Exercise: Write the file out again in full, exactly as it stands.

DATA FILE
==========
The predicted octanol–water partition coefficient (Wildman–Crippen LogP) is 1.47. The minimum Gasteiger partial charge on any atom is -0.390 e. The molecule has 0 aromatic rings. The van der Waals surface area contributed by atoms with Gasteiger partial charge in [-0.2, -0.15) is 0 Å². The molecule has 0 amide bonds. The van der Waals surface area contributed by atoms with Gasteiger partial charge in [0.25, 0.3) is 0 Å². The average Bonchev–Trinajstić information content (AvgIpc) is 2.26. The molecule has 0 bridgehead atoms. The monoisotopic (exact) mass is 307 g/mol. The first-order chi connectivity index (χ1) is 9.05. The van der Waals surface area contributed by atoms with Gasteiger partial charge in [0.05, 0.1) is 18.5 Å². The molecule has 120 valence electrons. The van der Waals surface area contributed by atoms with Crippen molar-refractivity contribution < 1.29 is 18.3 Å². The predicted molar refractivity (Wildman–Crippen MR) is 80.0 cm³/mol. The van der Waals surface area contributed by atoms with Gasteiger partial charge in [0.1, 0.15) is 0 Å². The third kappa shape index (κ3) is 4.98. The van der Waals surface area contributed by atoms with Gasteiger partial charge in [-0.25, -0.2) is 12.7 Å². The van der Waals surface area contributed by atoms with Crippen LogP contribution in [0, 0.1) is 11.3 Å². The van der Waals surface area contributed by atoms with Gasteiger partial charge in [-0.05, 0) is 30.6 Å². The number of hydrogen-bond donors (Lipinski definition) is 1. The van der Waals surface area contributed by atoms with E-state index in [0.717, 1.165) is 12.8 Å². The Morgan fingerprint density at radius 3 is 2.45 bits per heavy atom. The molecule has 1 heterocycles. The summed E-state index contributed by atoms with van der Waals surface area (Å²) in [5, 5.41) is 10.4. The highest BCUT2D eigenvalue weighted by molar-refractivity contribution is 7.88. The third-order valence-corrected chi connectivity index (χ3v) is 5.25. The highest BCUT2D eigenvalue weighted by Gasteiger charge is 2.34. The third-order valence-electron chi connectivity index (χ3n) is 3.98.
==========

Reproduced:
The predicted octanol–water partition coefficient (Wildman–Crippen LogP) is 1.47. The minimum Gasteiger partial charge on any atom is -0.390 e. The molecule has 0 aromatic rings. The van der Waals surface area contributed by atoms with Gasteiger partial charge in [-0.2, -0.15) is 0 Å². The molecule has 0 amide bonds. The van der Waals surface area contributed by atoms with Gasteiger partial charge in [0.25, 0.3) is 0 Å². The average Bonchev–Trinajstić information content (AvgIpc) is 2.26. The molecule has 0 bridgehead atoms. The monoisotopic (exact) mass is 307 g/mol. The first-order chi connectivity index (χ1) is 9.05. The van der Waals surface area contributed by atoms with Gasteiger partial charge in [0.05, 0.1) is 18.5 Å². The molecule has 120 valence electrons. The van der Waals surface area contributed by atoms with Crippen molar-refractivity contribution < 1.29 is 18.3 Å². The predicted molar refractivity (Wildman–Crippen MR) is 80.0 cm³/mol. The van der Waals surface area contributed by atoms with Gasteiger partial charge in [0.1, 0.15) is 0 Å². The third kappa shape index (κ3) is 4.98. The van der Waals surface area contributed by atoms with Gasteiger partial charge in [-0.25, -0.2) is 12.7 Å². The van der Waals surface area contributed by atoms with Crippen LogP contribution in [0, 0.1) is 11.3 Å². The van der Waals surface area contributed by atoms with Gasteiger partial charge in [-0.05, 0) is 30.6 Å². The number of hydrogen-bond donors (Lipinski definition) is 1. The van der Waals surface area contributed by atoms with E-state index in [0.717, 1.165) is 12.8 Å². The Morgan fingerprint density at radius 3 is 2.45 bits per heavy atom. The molecule has 1 heterocycles. The summed E-state index contributed by atoms with van der Waals surface area (Å²) in [5, 5.41) is 10.4. The highest BCUT2D eigenvalue weighted by molar-refractivity contribution is 7.88. The third-order valence-corrected chi connectivity index (χ3v) is 5.25. The highest BCUT2D eigenvalue weighted by Gasteiger charge is 2.34. The third-order valence-electron chi connectivity index (χ3n) is 3.98.